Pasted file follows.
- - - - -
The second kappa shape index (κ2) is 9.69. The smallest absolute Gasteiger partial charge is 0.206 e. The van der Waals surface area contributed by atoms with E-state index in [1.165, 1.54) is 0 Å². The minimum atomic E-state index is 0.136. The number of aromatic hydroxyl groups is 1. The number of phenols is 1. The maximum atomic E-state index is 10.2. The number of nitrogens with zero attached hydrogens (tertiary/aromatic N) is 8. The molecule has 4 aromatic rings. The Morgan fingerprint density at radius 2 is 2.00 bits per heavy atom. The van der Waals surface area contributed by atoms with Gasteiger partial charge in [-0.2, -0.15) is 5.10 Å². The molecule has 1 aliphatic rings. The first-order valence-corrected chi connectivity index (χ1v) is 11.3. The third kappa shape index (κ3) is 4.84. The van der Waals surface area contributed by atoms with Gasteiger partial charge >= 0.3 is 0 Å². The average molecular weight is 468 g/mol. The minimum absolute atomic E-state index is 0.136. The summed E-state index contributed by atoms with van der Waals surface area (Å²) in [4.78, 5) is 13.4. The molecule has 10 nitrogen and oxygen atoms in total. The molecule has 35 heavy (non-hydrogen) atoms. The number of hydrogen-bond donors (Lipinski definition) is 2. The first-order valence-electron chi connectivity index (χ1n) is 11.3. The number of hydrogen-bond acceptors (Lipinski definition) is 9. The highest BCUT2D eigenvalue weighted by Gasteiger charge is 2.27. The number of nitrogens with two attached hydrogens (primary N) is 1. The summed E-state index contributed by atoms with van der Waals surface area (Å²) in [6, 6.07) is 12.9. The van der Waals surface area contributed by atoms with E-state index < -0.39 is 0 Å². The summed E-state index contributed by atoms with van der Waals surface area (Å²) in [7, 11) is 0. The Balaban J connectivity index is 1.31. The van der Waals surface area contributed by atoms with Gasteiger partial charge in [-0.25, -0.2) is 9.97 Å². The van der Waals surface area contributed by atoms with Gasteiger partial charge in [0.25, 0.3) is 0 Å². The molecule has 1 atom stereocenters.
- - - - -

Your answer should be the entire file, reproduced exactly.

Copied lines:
The second kappa shape index (κ2) is 9.69. The smallest absolute Gasteiger partial charge is 0.206 e. The van der Waals surface area contributed by atoms with E-state index in [1.165, 1.54) is 0 Å². The minimum atomic E-state index is 0.136. The number of aromatic hydroxyl groups is 1. The number of phenols is 1. The maximum atomic E-state index is 10.2. The number of nitrogens with zero attached hydrogens (tertiary/aromatic N) is 8. The molecule has 4 aromatic rings. The Morgan fingerprint density at radius 2 is 2.00 bits per heavy atom. The van der Waals surface area contributed by atoms with Gasteiger partial charge in [-0.2, -0.15) is 5.10 Å². The molecule has 1 aliphatic rings. The first-order valence-corrected chi connectivity index (χ1v) is 11.3. The third kappa shape index (κ3) is 4.84. The van der Waals surface area contributed by atoms with Gasteiger partial charge >= 0.3 is 0 Å². The average molecular weight is 468 g/mol. The minimum absolute atomic E-state index is 0.136. The summed E-state index contributed by atoms with van der Waals surface area (Å²) in [4.78, 5) is 13.4. The molecule has 10 nitrogen and oxygen atoms in total. The molecule has 35 heavy (non-hydrogen) atoms. The number of hydrogen-bond donors (Lipinski definition) is 2. The first-order valence-electron chi connectivity index (χ1n) is 11.3. The number of hydrogen-bond acceptors (Lipinski definition) is 9. The highest BCUT2D eigenvalue weighted by Gasteiger charge is 2.27. The number of nitrogens with two attached hydrogens (primary N) is 1. The summed E-state index contributed by atoms with van der Waals surface area (Å²) in [6, 6.07) is 12.9. The van der Waals surface area contributed by atoms with E-state index < -0.39 is 0 Å². The summed E-state index contributed by atoms with van der Waals surface area (Å²) in [7, 11) is 0. The Balaban J connectivity index is 1.31. The van der Waals surface area contributed by atoms with Gasteiger partial charge in [-0.25, -0.2) is 9.97 Å². The van der Waals surface area contributed by atoms with Gasteiger partial charge in [0.25, 0.3) is 0 Å². The molecule has 1 atom stereocenters.